Case study: A novel application of mindfulness- and acceptance-based components to treat misophonia


Rebecca L. Schneider and Joanna J. Arch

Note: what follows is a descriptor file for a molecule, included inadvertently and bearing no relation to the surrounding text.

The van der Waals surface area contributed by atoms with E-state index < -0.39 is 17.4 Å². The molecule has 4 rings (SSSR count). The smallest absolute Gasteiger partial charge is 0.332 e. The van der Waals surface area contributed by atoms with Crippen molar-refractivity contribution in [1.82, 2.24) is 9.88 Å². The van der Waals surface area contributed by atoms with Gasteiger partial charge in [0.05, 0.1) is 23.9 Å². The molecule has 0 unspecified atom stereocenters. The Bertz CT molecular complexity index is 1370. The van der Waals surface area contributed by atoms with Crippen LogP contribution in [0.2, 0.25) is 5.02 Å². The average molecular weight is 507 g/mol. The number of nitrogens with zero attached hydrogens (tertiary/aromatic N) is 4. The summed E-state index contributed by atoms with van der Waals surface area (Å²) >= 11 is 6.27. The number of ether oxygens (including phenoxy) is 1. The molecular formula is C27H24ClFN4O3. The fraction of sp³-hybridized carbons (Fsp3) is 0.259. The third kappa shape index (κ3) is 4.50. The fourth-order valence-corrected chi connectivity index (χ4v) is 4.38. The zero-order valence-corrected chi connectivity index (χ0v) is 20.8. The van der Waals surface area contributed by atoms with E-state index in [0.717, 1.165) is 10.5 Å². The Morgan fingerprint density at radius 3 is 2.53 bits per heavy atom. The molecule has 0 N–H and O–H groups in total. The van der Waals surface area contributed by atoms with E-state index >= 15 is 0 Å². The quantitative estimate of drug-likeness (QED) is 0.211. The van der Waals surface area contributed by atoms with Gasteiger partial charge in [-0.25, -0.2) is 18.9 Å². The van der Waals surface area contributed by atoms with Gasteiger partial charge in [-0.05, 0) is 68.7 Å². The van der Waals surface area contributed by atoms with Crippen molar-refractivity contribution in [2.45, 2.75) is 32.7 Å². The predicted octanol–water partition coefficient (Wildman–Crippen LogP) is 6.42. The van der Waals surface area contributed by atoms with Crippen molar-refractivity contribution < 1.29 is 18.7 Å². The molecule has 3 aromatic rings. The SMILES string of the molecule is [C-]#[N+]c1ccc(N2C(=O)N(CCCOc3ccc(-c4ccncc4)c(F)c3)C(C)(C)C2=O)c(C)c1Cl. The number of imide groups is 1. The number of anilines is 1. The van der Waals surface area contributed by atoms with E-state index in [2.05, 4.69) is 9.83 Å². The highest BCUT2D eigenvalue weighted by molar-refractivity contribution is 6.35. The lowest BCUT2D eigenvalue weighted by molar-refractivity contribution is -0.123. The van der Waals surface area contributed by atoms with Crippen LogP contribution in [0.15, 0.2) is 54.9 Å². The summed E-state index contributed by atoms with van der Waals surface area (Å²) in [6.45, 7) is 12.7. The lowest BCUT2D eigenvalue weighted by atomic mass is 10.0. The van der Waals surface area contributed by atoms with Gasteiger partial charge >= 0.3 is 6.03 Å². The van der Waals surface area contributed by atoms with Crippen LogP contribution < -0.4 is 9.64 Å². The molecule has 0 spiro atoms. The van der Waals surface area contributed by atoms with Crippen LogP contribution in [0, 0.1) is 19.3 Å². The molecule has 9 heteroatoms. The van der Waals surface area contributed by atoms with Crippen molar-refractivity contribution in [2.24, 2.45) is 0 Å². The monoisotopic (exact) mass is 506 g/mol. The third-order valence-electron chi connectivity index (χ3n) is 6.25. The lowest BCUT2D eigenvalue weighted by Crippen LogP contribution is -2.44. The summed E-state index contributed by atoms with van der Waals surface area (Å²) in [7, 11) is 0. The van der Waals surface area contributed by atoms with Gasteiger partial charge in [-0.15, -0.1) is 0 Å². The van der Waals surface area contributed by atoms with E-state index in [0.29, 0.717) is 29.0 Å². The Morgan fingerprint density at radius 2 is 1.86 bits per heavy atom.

Misophonia is an important, yet understudied, psychological condition characterized by feelings of extreme anger and disgust in response to specific human-generated sounds. Several promising case studies using cognitive behavioral therapy to treat misophonia have been published, but given the limited work to date, exploring additional treatment options and expanding the potential options available to clients and clinicians remains important. In order to target the high levels of anger and disgust, we treated a case of misophonia in a 17-year-old male using 10 (50-min) individual sessions based on mindfulness- and acceptance-based components drawn from dialectical behavior therapy and acceptance and commitment therapy. In particular, we focused on acceptance, mindfulness, opposite action, and nonjudgmentalness strategies. At 6-month follow-up, the client reported no significant difficulties and a continued decline in symptoms. Theoretical rationale and treatment implications are discussed.

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